Author: David Lindholm
As the netminder for the Panther hockey program, Christian Carlsson '02 has owned opposing offenses for the past two seasons. By posting the best goals-against average (GAA) in college hockey during his junior year, he attracted attention and recognition for both himself and the Panthers' stingy defense. And in this, his senior year, the six-foot, four-inch Carlsson is continuing his dominance, and surpassing expectations set after last year's breakthrough season.
However, Carlsson's prominence has come from rather humble beginnings. A soccer player growing up in his native Sweden, Carlsson got a late start on hockey and continued with both sports before deciding to fully committ to hockey at age fifteen. And though he came to Middlebury his freshman year, the last of Middlebury's five-year National Championship winning streak, he did not see significant playing time in either his first-year or sophomore seasons. It has been an interesting road for Carlsson.
At 10 years old, Carlsson got his first taste of hockey when he attended one of his friend's hockey practices. When the coach asked if he would like to play, Carlsson decided to give it a try.
"I became a goalie because I couldn't skate," Carlsson says. "It was the only position I could play."
After playing both hockey and soccer until age 15, Carlsson decided to dedicate himself to hockey. His love of the sport was behind the decision, and when he finished high school he knew that hockey was a passion that he needed to persue.
"I knew that I wanted to continue to play hockey and get an education. That is a hard thing to combine in Sweden, so I figured the States were a good place for hockey and an education."
Through friends of his at the University of Vermont, Carlsson was scouted by that team, whose coach ultimately recommended him to Panthers Head Coach Bill Beaney. Carlsson decided to come to Middlebury, a decision that he soon found himself regretting.
"It was a total culture shock. I was ready to leave by Christmas," says Carlsson of that first year. He was playing mostly on the junior varsity hockey team, having a hard time acclimating to the social life, academics and athletics. However, Beaney's support on the ice gave Carlsson confidence, and "at the end of freshman year I loved it. All the pieces started to fit; the language, the social life, everything."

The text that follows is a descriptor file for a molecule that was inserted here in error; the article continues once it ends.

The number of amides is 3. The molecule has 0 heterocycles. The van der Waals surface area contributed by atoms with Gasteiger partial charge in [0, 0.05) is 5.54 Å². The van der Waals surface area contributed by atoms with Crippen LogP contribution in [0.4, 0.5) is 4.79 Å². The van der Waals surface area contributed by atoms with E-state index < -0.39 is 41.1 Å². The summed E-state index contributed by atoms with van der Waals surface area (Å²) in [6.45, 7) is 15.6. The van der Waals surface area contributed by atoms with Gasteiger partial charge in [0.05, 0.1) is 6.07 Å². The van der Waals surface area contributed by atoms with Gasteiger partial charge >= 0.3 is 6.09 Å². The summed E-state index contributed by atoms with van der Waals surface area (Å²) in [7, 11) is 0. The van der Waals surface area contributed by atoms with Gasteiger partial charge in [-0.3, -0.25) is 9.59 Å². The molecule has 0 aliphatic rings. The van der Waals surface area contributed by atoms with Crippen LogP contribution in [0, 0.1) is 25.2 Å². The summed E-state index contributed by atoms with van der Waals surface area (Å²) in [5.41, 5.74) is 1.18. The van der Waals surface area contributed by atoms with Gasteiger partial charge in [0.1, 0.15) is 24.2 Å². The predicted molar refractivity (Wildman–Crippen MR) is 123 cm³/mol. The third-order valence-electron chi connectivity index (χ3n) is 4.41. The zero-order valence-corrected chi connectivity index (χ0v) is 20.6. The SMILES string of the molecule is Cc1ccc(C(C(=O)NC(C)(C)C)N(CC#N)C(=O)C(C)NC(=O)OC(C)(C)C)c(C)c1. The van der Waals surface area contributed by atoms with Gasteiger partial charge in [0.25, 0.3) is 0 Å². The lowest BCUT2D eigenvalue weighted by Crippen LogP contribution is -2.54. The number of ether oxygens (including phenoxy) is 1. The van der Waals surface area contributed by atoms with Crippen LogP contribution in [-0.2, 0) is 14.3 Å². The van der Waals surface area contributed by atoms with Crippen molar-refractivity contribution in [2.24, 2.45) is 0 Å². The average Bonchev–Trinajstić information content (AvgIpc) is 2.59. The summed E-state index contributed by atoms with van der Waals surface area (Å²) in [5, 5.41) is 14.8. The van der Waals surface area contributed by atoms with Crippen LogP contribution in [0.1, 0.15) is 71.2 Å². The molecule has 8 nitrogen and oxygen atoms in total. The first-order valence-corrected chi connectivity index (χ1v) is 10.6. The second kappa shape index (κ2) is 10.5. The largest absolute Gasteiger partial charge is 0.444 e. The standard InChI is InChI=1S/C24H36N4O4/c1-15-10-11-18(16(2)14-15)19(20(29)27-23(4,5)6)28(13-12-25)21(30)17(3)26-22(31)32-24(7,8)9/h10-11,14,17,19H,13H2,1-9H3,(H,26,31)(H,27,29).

Despite the turn for the better, Carlsson still found himself sitting behind Jon Marsh '00, waiting for a chance to prove himself. Despite Carlsson's lack of playing time, Beaney had seen enough to put his faith in him for the '00-'01 season. However, the rest of the team had not seen Carlsson in games, and as is the case with any new goalie, were not able to immediately put full confidence in him.
"I was supposed to be the goalie my junior year," Carlsson recalls. "I felt nobody trusted me," which drove him to succeed. After work hard on fitness in the offseason, he came in with a new mindset for his third season in the program. He had earned this spot, and Carlsson, confident in his abilities, was ready to prove this to his teammates.
Beaney also noticed a change in Carlsson. He had a "great summer between his sophomore and junior year," said the coach, and became an "instrumental" part of last year's team.
"I think he's playing better than even last year, and I thought he played well enough to earn All-American last year," says Beaney, who also considers his netminder to be the best overall athlete on the team. Carlsson finished the '00-'01 season with the best goals against average (GAA) of any goalie in the country, at 1.43, also earned seven shutouts with a 13-0-0 record in the Eastern College Athletic Conference.
Carlsson has picked up right where he left off, once again building walls in front of his own net, leading the nation with an incredible 1.16 GAA. Another milestone for Carlsson came in a 4-0 win over Colby on January 11, when he set Middlebury's modern day shutout record, with 12. The netminder's stellar play has been noticed by many players and coaches, and has been voted New England Small College Athletic Conference Player of the Week twice already this season.
The first Player of the Week nomination came after a 3-2 win against another highly ranked team, Plattsburgh. The win was especially sweet for Carlsson and the Panthers, who have fallen to the Cardinals in the playoffs in past years. The Panthers were outshot 31-15 but still pulled out the victory, with Carlsson outdueling fellow goalie and Swede, Niklas Sundberg.
Carlsson was again voted Player of the Week after three stellar performances, allowing only one goal in three games, against Hobart, Colby and Bowdoin. Carlsson attributes his success to the strong defense that plays in front of him. Beaney's defense and goaltender tandem has been stifling opponents in the last two years. "His GAA led the country, as did the team's, and we were the number one penalty killing team in the country. That reflects well on Christian."
The road ahead is exciting for the Panthers and their goalie, as they head into the home strech of the season. Beaney expects much from Carlsson, who he says was "instrumental in leading us to the NESCAC Championship last year." All parties are hoping for a repeat performance, and more, as the huge Swede continues to fill the net for the Panthers.
Exceeding Expectations, Carlsson on Top of His Game
Author: David Lindholm